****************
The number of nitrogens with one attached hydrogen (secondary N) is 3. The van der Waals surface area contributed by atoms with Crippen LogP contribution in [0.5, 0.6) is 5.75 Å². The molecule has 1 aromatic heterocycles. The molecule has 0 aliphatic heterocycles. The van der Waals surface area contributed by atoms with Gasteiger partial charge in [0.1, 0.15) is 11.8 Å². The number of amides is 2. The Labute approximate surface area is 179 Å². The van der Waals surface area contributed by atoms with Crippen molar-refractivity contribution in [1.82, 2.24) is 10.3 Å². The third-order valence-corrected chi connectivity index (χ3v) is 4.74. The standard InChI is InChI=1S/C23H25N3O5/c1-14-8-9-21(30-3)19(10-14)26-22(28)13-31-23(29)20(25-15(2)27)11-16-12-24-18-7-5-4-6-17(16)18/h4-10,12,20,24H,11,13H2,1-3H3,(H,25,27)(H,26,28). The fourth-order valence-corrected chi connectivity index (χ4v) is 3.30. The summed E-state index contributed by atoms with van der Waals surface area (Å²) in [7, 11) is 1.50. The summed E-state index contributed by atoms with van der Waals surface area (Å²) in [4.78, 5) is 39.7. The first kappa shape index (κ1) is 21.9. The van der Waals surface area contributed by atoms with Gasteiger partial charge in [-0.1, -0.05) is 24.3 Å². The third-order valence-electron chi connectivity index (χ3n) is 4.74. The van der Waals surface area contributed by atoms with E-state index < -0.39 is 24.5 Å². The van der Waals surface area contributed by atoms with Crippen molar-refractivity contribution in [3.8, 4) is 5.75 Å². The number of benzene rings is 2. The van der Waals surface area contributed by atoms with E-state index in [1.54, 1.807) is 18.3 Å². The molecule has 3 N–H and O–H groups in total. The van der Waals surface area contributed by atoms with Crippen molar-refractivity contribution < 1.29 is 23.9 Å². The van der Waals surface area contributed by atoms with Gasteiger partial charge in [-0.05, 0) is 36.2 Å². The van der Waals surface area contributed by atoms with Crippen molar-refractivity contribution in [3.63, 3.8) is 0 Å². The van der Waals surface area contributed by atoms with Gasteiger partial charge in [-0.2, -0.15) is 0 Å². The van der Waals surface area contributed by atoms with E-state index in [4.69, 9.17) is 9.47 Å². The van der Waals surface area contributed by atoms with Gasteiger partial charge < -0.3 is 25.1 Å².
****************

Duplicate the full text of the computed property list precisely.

The number of nitrogens with one attached hydrogen (secondary N) is 3. The van der Waals surface area contributed by atoms with Crippen LogP contribution in [0.5, 0.6) is 5.75 Å². The molecule has 1 aromatic heterocycles. The molecule has 0 aliphatic heterocycles. The van der Waals surface area contributed by atoms with Gasteiger partial charge in [0.1, 0.15) is 11.8 Å². The number of amides is 2. The Labute approximate surface area is 179 Å². The van der Waals surface area contributed by atoms with Crippen molar-refractivity contribution in [1.82, 2.24) is 10.3 Å². The third-order valence-corrected chi connectivity index (χ3v) is 4.74. The standard InChI is InChI=1S/C23H25N3O5/c1-14-8-9-21(30-3)19(10-14)26-22(28)13-31-23(29)20(25-15(2)27)11-16-12-24-18-7-5-4-6-17(16)18/h4-10,12,20,24H,11,13H2,1-3H3,(H,25,27)(H,26,28). The fourth-order valence-corrected chi connectivity index (χ4v) is 3.30. The summed E-state index contributed by atoms with van der Waals surface area (Å²) in [7, 11) is 1.50. The summed E-state index contributed by atoms with van der Waals surface area (Å²) in [4.78, 5) is 39.7. The first kappa shape index (κ1) is 21.9. The van der Waals surface area contributed by atoms with Gasteiger partial charge in [-0.1, -0.05) is 24.3 Å². The third-order valence-electron chi connectivity index (χ3n) is 4.74. The van der Waals surface area contributed by atoms with E-state index < -0.39 is 24.5 Å². The van der Waals surface area contributed by atoms with Crippen molar-refractivity contribution in [3.8, 4) is 5.75 Å². The number of benzene rings is 2. The van der Waals surface area contributed by atoms with E-state index in [1.54, 1.807) is 18.3 Å². The molecule has 3 N–H and O–H groups in total. The van der Waals surface area contributed by atoms with Crippen molar-refractivity contribution < 1.29 is 23.9 Å². The van der Waals surface area contributed by atoms with Gasteiger partial charge in [-0.05, 0) is 36.2 Å². The van der Waals surface area contributed by atoms with Crippen molar-refractivity contribution in [3.63, 3.8) is 0 Å². The van der Waals surface area contributed by atoms with Gasteiger partial charge in [-0.2, -0.15) is 0 Å². The van der Waals surface area contributed by atoms with E-state index in [4.69, 9.17) is 9.47 Å². The van der Waals surface area contributed by atoms with Gasteiger partial charge < -0.3 is 25.1 Å².